Another map from T1-4: The Temple of Elemental Evil. This one focuses on the Viscounty of Verbobonc, the Kron Hills, and the forests surrounding the Temple draw in the Gazetteer hex style mapping with coats of arms for the various political powers in the region. Read the rest of this entry »
Ooh boy, do I love the off-beat wackiness of the Fiend Folio (1981). From the heights of the death knight, drow, and githyanki … we fall to the depths of the flumph and crabmen that look nothing like crabs. The book immediately had two things going for it. The monsters were a compilation of widely varied sources – TSR modules and issues of White Dwarf. Let’s just say that the editorial standards of the various publications were vastly different. Say for instance I want to pit my players against a pacifistic blanket that eats rocks and smells like old farts? Enter the Denzelian!
Secondly, it was originally supposed to be published by Games Workshop with TSR’s blessing, but disputes led to TSR releasing it directly to kick off its UK division. Regardless of which publisher’s name is on the spine, one thing is for certain. This is what the English mind, motherland of Tolkien and Moorcock, think is epic fantasy – such as the Spirit Troll, a monster created when invisible stalkers and trolls make nasty.
Well, in my D&D senility (25+ years of playing) I have taken a grumpy, old man fondness to the strangest and least attractive monsters in that oft-derided tome. So why not take the unrepentant shoplifters of the Underdark and convert them to 4E.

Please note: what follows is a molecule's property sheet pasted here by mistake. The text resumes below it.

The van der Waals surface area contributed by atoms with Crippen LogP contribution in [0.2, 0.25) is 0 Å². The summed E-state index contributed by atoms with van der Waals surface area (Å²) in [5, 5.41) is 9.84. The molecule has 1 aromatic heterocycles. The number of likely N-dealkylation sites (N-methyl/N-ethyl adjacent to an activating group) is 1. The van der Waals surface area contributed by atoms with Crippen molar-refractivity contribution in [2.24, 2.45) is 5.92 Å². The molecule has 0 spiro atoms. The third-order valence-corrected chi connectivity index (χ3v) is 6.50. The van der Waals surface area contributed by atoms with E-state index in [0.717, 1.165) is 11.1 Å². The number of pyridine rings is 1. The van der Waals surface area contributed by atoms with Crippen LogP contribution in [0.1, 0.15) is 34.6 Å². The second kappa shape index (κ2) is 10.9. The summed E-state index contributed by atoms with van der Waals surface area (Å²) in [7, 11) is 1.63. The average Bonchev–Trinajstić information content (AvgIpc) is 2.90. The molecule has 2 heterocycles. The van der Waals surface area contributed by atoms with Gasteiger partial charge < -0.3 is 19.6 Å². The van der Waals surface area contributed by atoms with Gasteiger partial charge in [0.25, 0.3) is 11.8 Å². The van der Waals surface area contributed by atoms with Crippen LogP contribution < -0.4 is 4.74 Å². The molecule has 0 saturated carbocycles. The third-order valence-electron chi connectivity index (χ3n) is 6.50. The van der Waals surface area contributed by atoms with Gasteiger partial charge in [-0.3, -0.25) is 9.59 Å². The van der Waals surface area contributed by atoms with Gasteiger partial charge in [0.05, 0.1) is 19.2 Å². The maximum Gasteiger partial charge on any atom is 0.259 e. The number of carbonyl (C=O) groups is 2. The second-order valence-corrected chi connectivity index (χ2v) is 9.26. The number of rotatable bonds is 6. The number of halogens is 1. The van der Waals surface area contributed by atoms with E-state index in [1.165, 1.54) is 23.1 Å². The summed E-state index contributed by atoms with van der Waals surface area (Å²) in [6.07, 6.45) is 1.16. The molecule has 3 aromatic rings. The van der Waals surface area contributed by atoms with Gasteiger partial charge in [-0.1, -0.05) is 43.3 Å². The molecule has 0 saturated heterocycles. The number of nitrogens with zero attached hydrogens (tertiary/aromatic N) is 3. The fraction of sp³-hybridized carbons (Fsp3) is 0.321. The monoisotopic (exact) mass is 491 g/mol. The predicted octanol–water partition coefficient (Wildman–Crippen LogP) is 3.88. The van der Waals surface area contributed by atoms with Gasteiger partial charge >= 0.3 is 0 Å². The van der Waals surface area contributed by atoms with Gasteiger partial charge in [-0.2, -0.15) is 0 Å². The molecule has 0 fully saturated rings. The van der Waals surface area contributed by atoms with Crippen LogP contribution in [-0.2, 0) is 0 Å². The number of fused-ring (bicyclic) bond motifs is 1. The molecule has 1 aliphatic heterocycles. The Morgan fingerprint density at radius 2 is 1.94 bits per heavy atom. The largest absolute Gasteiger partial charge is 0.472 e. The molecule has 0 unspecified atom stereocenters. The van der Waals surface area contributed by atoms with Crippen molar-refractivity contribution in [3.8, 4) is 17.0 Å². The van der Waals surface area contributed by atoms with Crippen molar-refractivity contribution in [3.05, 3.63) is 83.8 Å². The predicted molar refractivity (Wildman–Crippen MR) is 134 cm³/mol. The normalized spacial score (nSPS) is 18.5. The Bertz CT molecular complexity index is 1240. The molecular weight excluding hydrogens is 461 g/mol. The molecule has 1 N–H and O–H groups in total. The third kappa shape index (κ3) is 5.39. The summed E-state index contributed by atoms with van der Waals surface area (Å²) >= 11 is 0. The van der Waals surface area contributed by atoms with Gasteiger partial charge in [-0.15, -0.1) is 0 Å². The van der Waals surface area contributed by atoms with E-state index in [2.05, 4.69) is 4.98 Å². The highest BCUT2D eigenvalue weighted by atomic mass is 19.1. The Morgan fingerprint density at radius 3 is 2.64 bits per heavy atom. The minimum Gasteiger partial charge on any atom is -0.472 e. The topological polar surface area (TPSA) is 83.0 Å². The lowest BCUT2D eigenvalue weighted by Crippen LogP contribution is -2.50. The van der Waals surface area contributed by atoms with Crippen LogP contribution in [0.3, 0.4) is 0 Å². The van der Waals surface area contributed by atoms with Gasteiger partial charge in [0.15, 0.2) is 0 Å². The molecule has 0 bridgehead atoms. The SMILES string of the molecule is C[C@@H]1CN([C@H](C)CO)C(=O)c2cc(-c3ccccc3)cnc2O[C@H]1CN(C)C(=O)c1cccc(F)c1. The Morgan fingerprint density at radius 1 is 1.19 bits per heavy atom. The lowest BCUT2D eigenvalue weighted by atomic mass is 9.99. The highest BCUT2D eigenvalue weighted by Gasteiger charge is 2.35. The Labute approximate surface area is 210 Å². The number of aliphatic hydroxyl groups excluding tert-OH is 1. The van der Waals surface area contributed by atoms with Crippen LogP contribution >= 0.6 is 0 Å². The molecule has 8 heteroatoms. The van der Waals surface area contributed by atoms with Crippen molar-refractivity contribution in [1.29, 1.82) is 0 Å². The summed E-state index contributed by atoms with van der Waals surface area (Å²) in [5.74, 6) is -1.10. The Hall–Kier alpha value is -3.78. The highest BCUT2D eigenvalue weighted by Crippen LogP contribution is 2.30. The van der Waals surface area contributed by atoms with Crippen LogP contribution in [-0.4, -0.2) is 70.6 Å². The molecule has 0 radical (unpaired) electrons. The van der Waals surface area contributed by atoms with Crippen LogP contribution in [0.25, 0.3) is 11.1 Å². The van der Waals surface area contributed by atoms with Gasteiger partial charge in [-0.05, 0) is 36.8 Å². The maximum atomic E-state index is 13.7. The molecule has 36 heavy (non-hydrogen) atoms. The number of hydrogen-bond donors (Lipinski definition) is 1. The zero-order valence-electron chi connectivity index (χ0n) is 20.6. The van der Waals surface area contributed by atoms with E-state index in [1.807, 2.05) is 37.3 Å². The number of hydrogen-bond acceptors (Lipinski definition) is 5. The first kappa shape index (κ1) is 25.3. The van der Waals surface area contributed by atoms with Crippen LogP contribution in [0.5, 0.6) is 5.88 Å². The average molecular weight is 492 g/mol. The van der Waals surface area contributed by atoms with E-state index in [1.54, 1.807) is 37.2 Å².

I am of course talking about Snyads, Mites, and Jermlaine.
Released in 1983 with 100 pre-generated characters, AC1 The Shady Dragon Inn was a starting point or headquarters for your original D&D campaign. If you’ve got a heart for TSR nostalgia, I highly recommend using it. I like to place it just outside of Kelven, center of all the B-series action. Read the rest of this entry »
Weapons in the D&D game provide a small piece of inspiration in the fantasy setting with a decisive European flavor. In that approximate time setting for most fantasy campaigns (1000 – 1300 AD), new technology that was quickly adapted into Europe has been presented within the D&D context somewhat reluctantly and inconsistently. Such as the crossbow.
It is clear that the English longbow is the nostalgic weapon, ascending to mythic status within D&D. As a result it has been the pinnacle ranged weapon in 4E D&D, trumping the crossbow in almost consideration. But history actually teaches us that it was quite different …
Yet another map from Birthright. This one is for the Barony of Roesone. Long live the Black Baron! Read the rest of this entry »
Another dip into the Birthright campaign setting. This time with a kingdom from the Heartlands – Tuornen. This is largely based on the Player’s Secrets supplement with individual coat of arms for the provinces from Birthright.net. Enjoy. Read the rest of this entry »
Who doesn’t love the Temple of Elemental Evil in all of its AD&D glory? I created a player’s map of Hommlet in FR style.
Another map from the Birthright setting (1995). This one neighbors the previous map I posted of Talinie to the east, the vile goblin lands of Thurazor. Unlike the first map I posted, Thurazor does not have a Player’s Secrets supplement to give a larger map with all the small towns and geographical features. So I created them myself. I have to admit making this map (using the template from the cursed lands of Aengmor) was really fun. And there are one or two inside jokes in there for the vigilant eye and a mind for fantasy trivia. Hope you like it.
Here is a new PC race for 4E, hearkening back to the olden days of D&D and Mystara – the Rakasta.
I am a bit of a fan of the old school, hex mapping style (Greyhawk or Mystara). That converged with my love of the old 2E Birthright campaign setting about two years ago. Great concept, deeply developed with some new aspects added to the traditional D&D game. I converted the Talinie hand drawn in the Player’s Secrets supplement to that style of map (2 miles per square). I also added a few extra little tid bits on the map for color. As an extra, I also converted the map into a FR style map. Read the rest of this entry »